GE Healthcare

Technology Used

We first put together a database backend to store the information and have a running history. The client portion of the game was developed in Adobe Flash as it was the most practical way to embed the instructional and promotional videos into it. The multimedia artists already had the skill and experience to produce the content from previous Flash work. Due to the tight project time constraints for a trade show event we decided to use what the GE team knew best. If we had needed the game to play on mobile without these limitations, we could have developed the game in another framework, such as HTLM5 and JS.

GE actually liked the simulation so much that they had us build two separate instances to take on the road in the US and Europe.

The MAGiC Eye Game

The MAGiC Eye game was designed as an interactive marketing for new MRI technology. It simulates the experience of a medical imaging technician by presenting an MRI scan of a human brain with a touchscreen interface similar to that used with the real life device. The player is able to use the controls to adjust the three main parameters for post-imaging enhancement in an effort to obtain an image that matches a displayed target result.

magiceyeThe game uses a semi-random process for choosing the target results and starting image. When the player believes they have arrived at the correct result, they submit their work for scoring, and receive the next task until the game clock time elapses. The scoring algorithm was chosen and refined to reward skill and effort over random inputs. This also includes collected statistics on the accuracy of input of the three parameters across all tasks.

Technology Used

The game uses a client-server architecture to coordinate game events and player input with integrated peripheral multimedia devices (sound, light, video) in real-time. Player actions on the four client PCs includes submitting work, adjusting controls, receiving high or low scores, and other events that result in messages communicated to the server. The light and audio system controllers respond instantly with multimedia effects and update the external score board. This is accomplished through TCP/IP and HTTP connections made by custom software written with PHP and the Javascript dialect ActionScript used by Adobe Flash, as well as Microsoft C# .NET.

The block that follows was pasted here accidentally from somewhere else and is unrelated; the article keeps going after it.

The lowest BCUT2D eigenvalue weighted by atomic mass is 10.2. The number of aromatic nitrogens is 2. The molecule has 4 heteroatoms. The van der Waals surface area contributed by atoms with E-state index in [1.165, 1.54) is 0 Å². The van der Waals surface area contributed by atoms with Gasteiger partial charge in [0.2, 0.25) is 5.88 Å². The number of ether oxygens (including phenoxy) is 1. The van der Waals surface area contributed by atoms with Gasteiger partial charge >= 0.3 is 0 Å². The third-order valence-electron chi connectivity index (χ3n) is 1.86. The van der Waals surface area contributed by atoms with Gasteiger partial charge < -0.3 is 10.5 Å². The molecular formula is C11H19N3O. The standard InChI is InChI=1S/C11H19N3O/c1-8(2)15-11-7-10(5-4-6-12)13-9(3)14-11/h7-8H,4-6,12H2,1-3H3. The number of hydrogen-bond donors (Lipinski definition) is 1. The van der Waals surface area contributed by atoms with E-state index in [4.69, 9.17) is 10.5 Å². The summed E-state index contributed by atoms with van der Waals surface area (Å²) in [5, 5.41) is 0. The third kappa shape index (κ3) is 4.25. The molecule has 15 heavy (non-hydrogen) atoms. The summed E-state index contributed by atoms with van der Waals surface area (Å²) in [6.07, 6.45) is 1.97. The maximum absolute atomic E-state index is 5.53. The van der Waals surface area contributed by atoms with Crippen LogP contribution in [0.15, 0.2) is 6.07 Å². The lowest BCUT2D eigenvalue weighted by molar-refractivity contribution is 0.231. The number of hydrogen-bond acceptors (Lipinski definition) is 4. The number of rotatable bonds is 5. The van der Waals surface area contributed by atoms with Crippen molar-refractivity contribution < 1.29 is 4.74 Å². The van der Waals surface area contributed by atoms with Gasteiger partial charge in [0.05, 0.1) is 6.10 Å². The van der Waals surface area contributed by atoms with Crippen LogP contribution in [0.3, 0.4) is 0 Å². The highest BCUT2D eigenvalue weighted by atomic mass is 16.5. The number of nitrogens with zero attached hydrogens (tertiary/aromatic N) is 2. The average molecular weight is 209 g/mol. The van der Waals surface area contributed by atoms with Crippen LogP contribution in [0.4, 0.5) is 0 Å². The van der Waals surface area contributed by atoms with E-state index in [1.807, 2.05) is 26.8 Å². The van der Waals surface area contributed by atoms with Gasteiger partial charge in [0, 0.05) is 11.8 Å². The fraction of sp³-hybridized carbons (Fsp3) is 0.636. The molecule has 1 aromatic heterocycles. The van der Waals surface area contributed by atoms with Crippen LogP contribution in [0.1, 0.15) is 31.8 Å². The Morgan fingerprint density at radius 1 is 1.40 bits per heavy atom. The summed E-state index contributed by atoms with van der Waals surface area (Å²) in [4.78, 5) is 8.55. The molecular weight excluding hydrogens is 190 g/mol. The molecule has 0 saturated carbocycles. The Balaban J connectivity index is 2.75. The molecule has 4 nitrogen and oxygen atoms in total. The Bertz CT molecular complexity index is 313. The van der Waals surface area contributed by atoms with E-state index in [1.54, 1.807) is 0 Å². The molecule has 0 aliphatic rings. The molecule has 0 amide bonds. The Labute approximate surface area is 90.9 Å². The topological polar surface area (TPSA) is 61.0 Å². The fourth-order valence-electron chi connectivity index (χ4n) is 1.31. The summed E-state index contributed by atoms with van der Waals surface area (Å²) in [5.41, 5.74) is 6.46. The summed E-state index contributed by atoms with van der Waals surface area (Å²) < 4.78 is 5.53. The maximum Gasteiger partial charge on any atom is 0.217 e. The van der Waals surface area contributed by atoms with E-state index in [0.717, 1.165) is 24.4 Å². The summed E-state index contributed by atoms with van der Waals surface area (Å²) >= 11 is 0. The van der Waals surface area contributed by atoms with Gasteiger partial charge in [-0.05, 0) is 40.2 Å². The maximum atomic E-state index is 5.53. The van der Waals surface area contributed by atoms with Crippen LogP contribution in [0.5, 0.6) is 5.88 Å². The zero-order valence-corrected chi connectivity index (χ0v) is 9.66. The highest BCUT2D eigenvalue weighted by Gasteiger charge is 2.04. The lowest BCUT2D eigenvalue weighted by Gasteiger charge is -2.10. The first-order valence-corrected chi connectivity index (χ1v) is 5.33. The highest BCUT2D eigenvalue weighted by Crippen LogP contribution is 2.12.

At first we thought about and performed initial testing by implementing a real MRI system in the game. We shifted from this approach because it was too resource intensive to fit inside a Flash app. We worked with an engineer at GE and he used some of their tools to perform mathematical transformations and approximate a large number of different possible results from a real MRI. We then created discrete controls that map to the thousands of different 2D images to produce a simulation that is similar to a statistical approximation of the real MRI product.

As lead development team on this project, we selected the platform and technologies to use for implementation, wrote the bulk of the actual source code, coordinated with an additional developer, graphic artist, and media artist to integrate their work, and assisted the project manager with testing and revisions. The result was technology that was beautiful, advanced and simply fun!